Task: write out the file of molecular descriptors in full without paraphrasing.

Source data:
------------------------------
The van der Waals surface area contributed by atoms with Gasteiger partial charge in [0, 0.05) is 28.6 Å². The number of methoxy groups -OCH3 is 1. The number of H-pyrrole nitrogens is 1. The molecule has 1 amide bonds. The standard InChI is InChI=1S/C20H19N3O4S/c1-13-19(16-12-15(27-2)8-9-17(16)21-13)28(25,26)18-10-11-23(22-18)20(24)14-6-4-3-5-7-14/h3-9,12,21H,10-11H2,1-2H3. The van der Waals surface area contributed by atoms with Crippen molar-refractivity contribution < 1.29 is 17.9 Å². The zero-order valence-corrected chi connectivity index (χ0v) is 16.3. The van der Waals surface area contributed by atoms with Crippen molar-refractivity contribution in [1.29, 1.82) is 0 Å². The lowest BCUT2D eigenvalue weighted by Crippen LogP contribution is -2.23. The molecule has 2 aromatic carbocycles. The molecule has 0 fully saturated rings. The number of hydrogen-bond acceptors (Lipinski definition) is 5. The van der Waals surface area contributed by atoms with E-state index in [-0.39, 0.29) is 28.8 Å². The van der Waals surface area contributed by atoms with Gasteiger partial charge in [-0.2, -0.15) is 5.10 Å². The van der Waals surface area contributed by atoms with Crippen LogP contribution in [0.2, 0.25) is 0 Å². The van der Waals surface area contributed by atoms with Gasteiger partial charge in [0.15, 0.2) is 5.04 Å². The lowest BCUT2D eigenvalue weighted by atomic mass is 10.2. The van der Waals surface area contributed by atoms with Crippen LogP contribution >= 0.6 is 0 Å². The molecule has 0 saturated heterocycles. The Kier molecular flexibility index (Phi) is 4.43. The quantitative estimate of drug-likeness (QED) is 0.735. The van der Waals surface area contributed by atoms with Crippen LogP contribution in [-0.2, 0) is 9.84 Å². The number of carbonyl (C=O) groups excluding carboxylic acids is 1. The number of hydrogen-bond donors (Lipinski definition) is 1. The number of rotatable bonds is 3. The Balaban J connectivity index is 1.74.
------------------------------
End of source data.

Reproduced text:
The van der Waals surface area contributed by atoms with Gasteiger partial charge in [0, 0.05) is 28.6 Å². The number of methoxy groups -OCH3 is 1. The number of H-pyrrole nitrogens is 1. The molecule has 1 amide bonds. The standard InChI is InChI=1S/C20H19N3O4S/c1-13-19(16-12-15(27-2)8-9-17(16)21-13)28(25,26)18-10-11-23(22-18)20(24)14-6-4-3-5-7-14/h3-9,12,21H,10-11H2,1-2H3. The van der Waals surface area contributed by atoms with Crippen molar-refractivity contribution < 1.29 is 17.9 Å². The zero-order valence-corrected chi connectivity index (χ0v) is 16.3. The van der Waals surface area contributed by atoms with Crippen molar-refractivity contribution in [1.29, 1.82) is 0 Å². The lowest BCUT2D eigenvalue weighted by Crippen LogP contribution is -2.23. The molecule has 2 aromatic carbocycles. The molecule has 0 fully saturated rings. The number of hydrogen-bond acceptors (Lipinski definition) is 5. The van der Waals surface area contributed by atoms with E-state index in [-0.39, 0.29) is 28.8 Å². The van der Waals surface area contributed by atoms with Gasteiger partial charge in [-0.2, -0.15) is 5.10 Å². The van der Waals surface area contributed by atoms with Crippen LogP contribution in [0.2, 0.25) is 0 Å². The van der Waals surface area contributed by atoms with Gasteiger partial charge in [0.15, 0.2) is 5.04 Å². The lowest BCUT2D eigenvalue weighted by atomic mass is 10.2. The van der Waals surface area contributed by atoms with Crippen LogP contribution >= 0.6 is 0 Å². The molecule has 0 saturated heterocycles. The Kier molecular flexibility index (Phi) is 4.43. The quantitative estimate of drug-likeness (QED) is 0.735. The van der Waals surface area contributed by atoms with Crippen LogP contribution in [-0.2, 0) is 9.84 Å². The number of carbonyl (C=O) groups excluding carboxylic acids is 1. The number of hydrogen-bond donors (Lipinski definition) is 1. The number of rotatable bonds is 3. The Balaban J connectivity index is 1.74.